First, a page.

THE EDITED PRESS RELEASE: “The Line Is A Curve is about letting go,” says Kae Tempest of their fifth studio album. “The core of the record is that the pressures we face do not always have to be heavy burdens, but can be reframed; the more pressure a person is under, the greater the possibility for release.
“The album plays like a chronicle of pressures — the mind-numbing pursuit of a comfortable life, the eternal striving for more, the pressures of the city, the country, the times. The pressures of maintaining relationships, of battling illness, addiction, poor mental health, the vacuous life of our online selves. As we move through these chronicles though, the mood brightens. The musicality becomes more expansive as the lyrical horizon broadens and we glimpse coastlines, high streets, scrap yards, train stations in the rain; the entire album begins to let go.
“We encounter the contributions of artists who I love and admire, guest vocalists and instrumentalists, and so we defeat the sense of isolation felt in the opening track with a sense of deeply connected community. More Pressure, the penultimate song, is the essence of the whole album and the epiphany that leads to Grace, which is a prayer, a surrendering; ‘Please move me, please move through me, please unscrew me, please loosen me up.’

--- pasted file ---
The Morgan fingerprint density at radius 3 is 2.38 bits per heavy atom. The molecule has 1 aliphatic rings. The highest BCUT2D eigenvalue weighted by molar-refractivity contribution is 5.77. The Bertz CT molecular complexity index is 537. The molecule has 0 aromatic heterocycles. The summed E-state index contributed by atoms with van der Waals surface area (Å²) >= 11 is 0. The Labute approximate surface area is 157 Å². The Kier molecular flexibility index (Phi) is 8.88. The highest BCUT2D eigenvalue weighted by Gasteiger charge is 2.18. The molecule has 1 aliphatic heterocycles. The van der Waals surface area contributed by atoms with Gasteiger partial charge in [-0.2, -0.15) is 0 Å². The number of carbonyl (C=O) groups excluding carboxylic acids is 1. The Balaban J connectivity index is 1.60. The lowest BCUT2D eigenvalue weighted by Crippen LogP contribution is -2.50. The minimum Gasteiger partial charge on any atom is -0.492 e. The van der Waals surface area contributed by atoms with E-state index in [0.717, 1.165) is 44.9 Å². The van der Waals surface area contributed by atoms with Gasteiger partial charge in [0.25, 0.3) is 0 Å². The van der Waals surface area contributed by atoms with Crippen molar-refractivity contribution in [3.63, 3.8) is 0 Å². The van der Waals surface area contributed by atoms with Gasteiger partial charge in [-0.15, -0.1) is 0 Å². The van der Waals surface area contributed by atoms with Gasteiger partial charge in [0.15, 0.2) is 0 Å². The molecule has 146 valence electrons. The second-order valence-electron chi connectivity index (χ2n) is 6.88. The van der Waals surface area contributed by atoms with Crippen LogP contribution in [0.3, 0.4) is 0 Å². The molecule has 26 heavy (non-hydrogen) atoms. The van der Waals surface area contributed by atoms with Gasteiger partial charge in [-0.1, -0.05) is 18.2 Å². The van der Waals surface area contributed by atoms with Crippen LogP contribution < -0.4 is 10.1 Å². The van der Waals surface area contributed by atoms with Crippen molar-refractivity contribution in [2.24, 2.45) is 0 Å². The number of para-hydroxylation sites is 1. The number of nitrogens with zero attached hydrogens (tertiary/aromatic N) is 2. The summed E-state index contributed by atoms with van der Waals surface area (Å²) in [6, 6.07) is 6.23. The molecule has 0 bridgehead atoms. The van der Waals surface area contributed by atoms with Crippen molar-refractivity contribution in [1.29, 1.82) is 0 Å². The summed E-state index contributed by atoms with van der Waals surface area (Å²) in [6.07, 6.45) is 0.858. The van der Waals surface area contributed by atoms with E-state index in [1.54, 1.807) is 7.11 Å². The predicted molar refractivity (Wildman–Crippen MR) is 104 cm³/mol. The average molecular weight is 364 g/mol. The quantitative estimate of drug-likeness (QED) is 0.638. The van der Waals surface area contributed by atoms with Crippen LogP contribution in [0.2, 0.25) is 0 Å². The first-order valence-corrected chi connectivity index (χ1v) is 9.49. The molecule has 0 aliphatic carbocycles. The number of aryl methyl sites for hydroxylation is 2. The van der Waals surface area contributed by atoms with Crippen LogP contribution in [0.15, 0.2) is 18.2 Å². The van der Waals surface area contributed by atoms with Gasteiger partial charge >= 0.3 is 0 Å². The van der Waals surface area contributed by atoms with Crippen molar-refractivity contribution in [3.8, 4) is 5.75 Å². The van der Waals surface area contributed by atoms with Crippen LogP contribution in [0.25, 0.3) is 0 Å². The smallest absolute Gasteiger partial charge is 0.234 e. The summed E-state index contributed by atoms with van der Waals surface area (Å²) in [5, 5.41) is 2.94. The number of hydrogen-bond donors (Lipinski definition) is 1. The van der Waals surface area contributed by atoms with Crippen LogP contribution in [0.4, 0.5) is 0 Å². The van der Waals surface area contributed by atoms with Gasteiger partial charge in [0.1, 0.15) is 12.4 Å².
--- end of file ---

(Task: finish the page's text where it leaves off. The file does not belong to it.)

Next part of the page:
“But once we get to the end of Grace, and the album, we loop back to the start – to ‘Kiss off the day with a mute mouth. Pass the commute like I can die faster than you.’ Because no matter how much a person grapples with, realises, deeply understands, about life and their place in it, we still wake up in the morning back to square one. Life isn’t solved the minute you figure something out about it. It’s a daily operation to increase your resilience, cultivate a deeper acceptance, let go of what’s chasing you and lean in to the pressures. It’s cyclical, as I believe all things are. And instead of trying to fight the cycles, this album asks us to surrender to them. To let go.
“These general themes, of acceptance, resilience, surrender are also about where I’m at in my personal life, in my journey towards a greater acceptance of myself as an artist and as a human being. Being more honest with the world and my community about who I am and letting go of some heavy heavy shame, which is a glorious thing. This album has a beautiful heart, there is so much love running through it and I can’t wait for people to experience it.”